By J. Eva Meharry, PhD Alum, University of Cambridge, February 2022.
When Afghanistan gained ‘independence’ of her foreign affairs from the British following the Third Anglo-Afghan War in 1919, Afghan leaders immediately sought to assert their nascent country in the international arena. In 1922, a year after the Treaty of Rawalpindi formally concluded the war, Afghanistan signed a cultural agreement with France, granting exclusive rights to archaeological exploration for thirty years. The development of the modern, scientific discipline of archaeology in Afghanistan and the display of the country’s rich heritage was intended to signal Afghanistan’s prestige and progress in the world order. French archaeologists established the Délégation Archéologique Française en Afghanistan (DAFA) the same year, even before French diplomats arrived in Afghanistan. They began to explore key archaeological sites that had been described in ancient texts, including the sites of Bactria, Bamiyan and Hadda.
After the devastating impact of World War Two on France, Afghanistan gradually opened her borders for archaeological activity to the international community. Not only did the move help expand the archaeological discipline in Afghanistan, archaeological exchange was also a valuable tool to promote diplomatic exchange with key allies, including India, Italy, Japan and the United States. During this period of expansion, Afghanistan even re-engaged with the British.
In 1951, the SOAS Professor of Indian Archaeology, Kenneth de Burgh Codrington, his assistant, F. Raymond Allchin, and Raymond’s wife, Bridget, both South Asia archaeologists, proposed a visit to Afghanistan. As Codrington wrote to the Foreign Office, the purpose of the trip was to excavate the Islamic-period fort of Shahr-i Zohak, ‘the Red City’, in Bamiyan and photograph the collections at the National Museum of Afghanistan in Kabul. They were ‘particularly interested in the outposts with which the central fortress is surrounded and with its relation to the famous Buddhist caves at Bamian’, where Codrington had previously visited with DAFA archaeologist, Joseph Hackin (British Embassy 1951). Though a small British archaeological expedition to Afghanistan had managed to offend both Afghan and French hosts in 1938, the British Embassy decided to back the proposed Codrington-Allchin expedition. Privately, British officials had their own incentives for supporting the expedition. Since the archaeological concession to the French lapsed after World War Two, diplomats wanted to get the British foot back in the door (Murray 1951).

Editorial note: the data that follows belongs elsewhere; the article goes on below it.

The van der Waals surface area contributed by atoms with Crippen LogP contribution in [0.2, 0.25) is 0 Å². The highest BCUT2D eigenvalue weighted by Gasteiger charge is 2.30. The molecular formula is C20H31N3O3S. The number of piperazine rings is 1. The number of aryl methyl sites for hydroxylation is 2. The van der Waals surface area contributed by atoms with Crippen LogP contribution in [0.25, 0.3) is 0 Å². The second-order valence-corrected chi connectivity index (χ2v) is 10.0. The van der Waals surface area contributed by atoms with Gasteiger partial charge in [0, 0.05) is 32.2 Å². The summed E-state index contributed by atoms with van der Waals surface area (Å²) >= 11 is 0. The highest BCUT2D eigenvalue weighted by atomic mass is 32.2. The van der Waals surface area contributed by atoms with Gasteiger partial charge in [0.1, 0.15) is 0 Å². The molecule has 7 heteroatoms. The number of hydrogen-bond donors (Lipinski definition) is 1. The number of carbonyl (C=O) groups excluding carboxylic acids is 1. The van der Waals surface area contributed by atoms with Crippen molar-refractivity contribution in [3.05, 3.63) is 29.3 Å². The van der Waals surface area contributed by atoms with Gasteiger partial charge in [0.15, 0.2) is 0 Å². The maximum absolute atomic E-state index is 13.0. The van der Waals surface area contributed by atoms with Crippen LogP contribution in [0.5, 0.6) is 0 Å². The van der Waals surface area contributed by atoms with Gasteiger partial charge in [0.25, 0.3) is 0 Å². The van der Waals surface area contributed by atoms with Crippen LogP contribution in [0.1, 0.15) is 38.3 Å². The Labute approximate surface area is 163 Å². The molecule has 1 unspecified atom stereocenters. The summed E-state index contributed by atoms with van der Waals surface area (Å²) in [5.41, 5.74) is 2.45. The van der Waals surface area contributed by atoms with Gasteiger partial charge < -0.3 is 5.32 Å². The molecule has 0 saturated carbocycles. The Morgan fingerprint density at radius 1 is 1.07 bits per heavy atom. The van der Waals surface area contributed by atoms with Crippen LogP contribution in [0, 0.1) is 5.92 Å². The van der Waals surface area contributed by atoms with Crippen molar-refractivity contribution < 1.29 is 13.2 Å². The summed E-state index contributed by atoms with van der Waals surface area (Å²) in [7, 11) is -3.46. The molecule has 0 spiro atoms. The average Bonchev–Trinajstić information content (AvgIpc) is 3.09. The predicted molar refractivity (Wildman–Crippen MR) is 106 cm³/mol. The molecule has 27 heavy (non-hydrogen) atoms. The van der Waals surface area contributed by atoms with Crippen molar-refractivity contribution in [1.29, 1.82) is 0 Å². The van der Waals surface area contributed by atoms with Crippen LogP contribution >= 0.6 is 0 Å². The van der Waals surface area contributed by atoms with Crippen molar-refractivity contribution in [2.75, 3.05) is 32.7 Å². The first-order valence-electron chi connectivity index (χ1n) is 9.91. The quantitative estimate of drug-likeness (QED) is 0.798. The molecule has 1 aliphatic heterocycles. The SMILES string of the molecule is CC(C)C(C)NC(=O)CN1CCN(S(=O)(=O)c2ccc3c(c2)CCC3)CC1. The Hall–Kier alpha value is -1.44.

Initially, the DAFA Director, Daniel Schlumberger, supported the proposed British mission. In a letter Schlumberger wrote to Codrington via the British Foreign Office in May: ‘I think that we will obtain [photography permission] without any difficulty, and I will press the Afghan authorities on this matter of my return to Caboul… I do not see any disadvantage, for my part, that these objects are included in your photography program, and will tell the Afghans’ (Schlumberger 1951). However, suspicions of British intentions understandably lingered among some Afghan officials (British Embassy 1951). Despite this hesitancy, the expedition was finally given the go ahead. Raymond Allchin was allowed a brief period to conduct ‘micro-excavations’ at Shahr-i Zohak in Bamiyan Valley, while Bridget was allowed to photograph a portion of the collections at the National Museum, which was the main repository for archaeological finds (Allchin & Allchin 2012: 137-143).
While Raymond was in Bamiyan, Bridget took over 170 black and white photographs of archaeological and ethnographic materials from important national archaeological and heritage sites, such as Bamiyan, Begram, Fondukistan, Hadda and Nuristan, among others. The photographic collection recorded the significant extent to which the museum’s collections had grown over the past three decades of archaeological discovery. The collection also offers a glimpse into a unique moment in Afghan history, when archaeological exploration was in the ascendant. Now that the Taliban have regained control of Afghanistan, and the international community waits to see how they engage with the country’s heritage, the collection will help preserve some of that heritage through uncertain times for future generations.
The research for this article derives from the author’s PhD Thesis, ‘Politics of the Past: Archaeology, Nationalism and Diplomacy in Afghanistan, 1919-2001’, Department of Archaeology, University of Cambridge.
All of the photographs taken by Bridget Allchin at the Kabul Museum in 1951 are part of the Allchin Archive at the Ancient India and Iran Trust. They have all been digitised and are available to view on the Cambridge University Digital Library – CUDL. The cataloguing of this photographic collection was supported by funding from the British Academy’s Stein-Arnold Exploration Fund.
Allchin, F.R. & Allchin, B. (2012) From the Oxus to Mysore in 1951: The Start of a Great Partnership in Indian Scholarship. Kilkerran, Hardinge Simpole: 137-143.
British Embassy. (1951) Letter to J.D. Murray. Archaeology in Afghanistan. FO 371/92125. 7 Sept 1951. National Archives, London.
Murray, J.D. (1951) Letter to A.J. Gardener, Kabul. Archaeology in Afghanistan. FO 371/92125. 22 Jun 1951. National Archives, London.
Schlumberger, D. (1951) Letter to K. de B. Codrington. Archaeology in Afghanistan. FO 371/92125. 3 May 1951. National Archives, London.